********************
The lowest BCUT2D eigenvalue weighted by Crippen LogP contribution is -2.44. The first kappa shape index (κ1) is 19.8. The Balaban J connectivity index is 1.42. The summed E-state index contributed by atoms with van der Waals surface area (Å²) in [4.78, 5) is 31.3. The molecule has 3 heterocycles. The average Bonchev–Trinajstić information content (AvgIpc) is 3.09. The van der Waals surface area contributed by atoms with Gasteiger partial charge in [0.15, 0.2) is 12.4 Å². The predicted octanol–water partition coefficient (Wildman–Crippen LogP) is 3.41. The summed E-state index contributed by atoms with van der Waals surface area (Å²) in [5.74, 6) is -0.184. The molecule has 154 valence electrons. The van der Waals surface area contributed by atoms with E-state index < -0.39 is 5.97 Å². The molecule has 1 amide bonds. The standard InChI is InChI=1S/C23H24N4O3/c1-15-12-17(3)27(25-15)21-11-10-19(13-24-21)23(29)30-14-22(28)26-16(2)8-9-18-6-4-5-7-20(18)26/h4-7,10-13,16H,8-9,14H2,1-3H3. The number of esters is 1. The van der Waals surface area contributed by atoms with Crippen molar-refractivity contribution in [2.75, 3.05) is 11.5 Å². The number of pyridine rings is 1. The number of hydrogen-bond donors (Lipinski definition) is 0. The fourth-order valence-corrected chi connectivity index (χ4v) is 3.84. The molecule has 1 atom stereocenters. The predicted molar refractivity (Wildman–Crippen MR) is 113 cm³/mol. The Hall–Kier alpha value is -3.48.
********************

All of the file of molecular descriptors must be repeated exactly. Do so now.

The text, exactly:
The lowest BCUT2D eigenvalue weighted by Crippen LogP contribution is -2.44. The first kappa shape index (κ1) is 19.8. The Balaban J connectivity index is 1.42. The summed E-state index contributed by atoms with van der Waals surface area (Å²) in [4.78, 5) is 31.3. The molecule has 3 heterocycles. The average Bonchev–Trinajstić information content (AvgIpc) is 3.09. The van der Waals surface area contributed by atoms with Gasteiger partial charge in [0.15, 0.2) is 12.4 Å². The predicted octanol–water partition coefficient (Wildman–Crippen LogP) is 3.41. The summed E-state index contributed by atoms with van der Waals surface area (Å²) in [5.74, 6) is -0.184. The molecule has 154 valence electrons. The van der Waals surface area contributed by atoms with E-state index < -0.39 is 5.97 Å². The molecule has 1 amide bonds. The standard InChI is InChI=1S/C23H24N4O3/c1-15-12-17(3)27(25-15)21-11-10-19(13-24-21)23(29)30-14-22(28)26-16(2)8-9-18-6-4-5-7-20(18)26/h4-7,10-13,16H,8-9,14H2,1-3H3. The number of esters is 1. The van der Waals surface area contributed by atoms with Crippen molar-refractivity contribution in [2.75, 3.05) is 11.5 Å². The number of pyridine rings is 1. The number of hydrogen-bond donors (Lipinski definition) is 0. The fourth-order valence-corrected chi connectivity index (χ4v) is 3.84. The molecule has 1 atom stereocenters. The predicted molar refractivity (Wildman–Crippen MR) is 113 cm³/mol. The Hall–Kier alpha value is -3.48.